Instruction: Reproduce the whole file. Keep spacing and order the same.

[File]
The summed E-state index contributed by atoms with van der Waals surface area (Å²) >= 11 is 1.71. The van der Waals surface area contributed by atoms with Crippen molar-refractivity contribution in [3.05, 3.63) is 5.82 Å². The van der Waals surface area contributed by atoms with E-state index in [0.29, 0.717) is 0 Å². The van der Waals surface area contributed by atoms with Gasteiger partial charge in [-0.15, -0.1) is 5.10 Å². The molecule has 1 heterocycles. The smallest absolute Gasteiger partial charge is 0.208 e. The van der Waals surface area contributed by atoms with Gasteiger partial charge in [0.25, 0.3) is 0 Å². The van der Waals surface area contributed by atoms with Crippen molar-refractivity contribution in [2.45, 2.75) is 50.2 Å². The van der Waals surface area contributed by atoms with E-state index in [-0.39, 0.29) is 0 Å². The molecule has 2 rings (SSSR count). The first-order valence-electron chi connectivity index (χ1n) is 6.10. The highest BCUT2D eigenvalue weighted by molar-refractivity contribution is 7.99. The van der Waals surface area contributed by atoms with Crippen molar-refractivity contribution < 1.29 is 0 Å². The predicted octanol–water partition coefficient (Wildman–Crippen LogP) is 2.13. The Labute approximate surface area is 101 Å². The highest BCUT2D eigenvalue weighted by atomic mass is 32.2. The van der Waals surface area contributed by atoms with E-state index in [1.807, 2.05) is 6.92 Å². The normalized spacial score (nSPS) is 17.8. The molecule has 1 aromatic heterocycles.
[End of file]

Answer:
The summed E-state index contributed by atoms with van der Waals surface area (Å²) >= 11 is 1.71. The van der Waals surface area contributed by atoms with Crippen molar-refractivity contribution in [3.05, 3.63) is 5.82 Å². The van der Waals surface area contributed by atoms with E-state index in [0.29, 0.717) is 0 Å². The van der Waals surface area contributed by atoms with Gasteiger partial charge in [-0.15, -0.1) is 5.10 Å². The molecule has 1 heterocycles. The smallest absolute Gasteiger partial charge is 0.208 e. The van der Waals surface area contributed by atoms with Gasteiger partial charge in [0.25, 0.3) is 0 Å². The van der Waals surface area contributed by atoms with Crippen molar-refractivity contribution in [2.45, 2.75) is 50.2 Å². The van der Waals surface area contributed by atoms with E-state index in [-0.39, 0.29) is 0 Å². The molecule has 2 rings (SSSR count). The first-order valence-electron chi connectivity index (χ1n) is 6.10. The highest BCUT2D eigenvalue weighted by molar-refractivity contribution is 7.99. The van der Waals surface area contributed by atoms with Crippen molar-refractivity contribution < 1.29 is 0 Å². The predicted octanol–water partition coefficient (Wildman–Crippen LogP) is 2.13. The Labute approximate surface area is 101 Å². The highest BCUT2D eigenvalue weighted by atomic mass is 32.2. The van der Waals surface area contributed by atoms with E-state index in [1.807, 2.05) is 6.92 Å². The normalized spacial score (nSPS) is 17.8. The molecule has 1 aromatic heterocycles.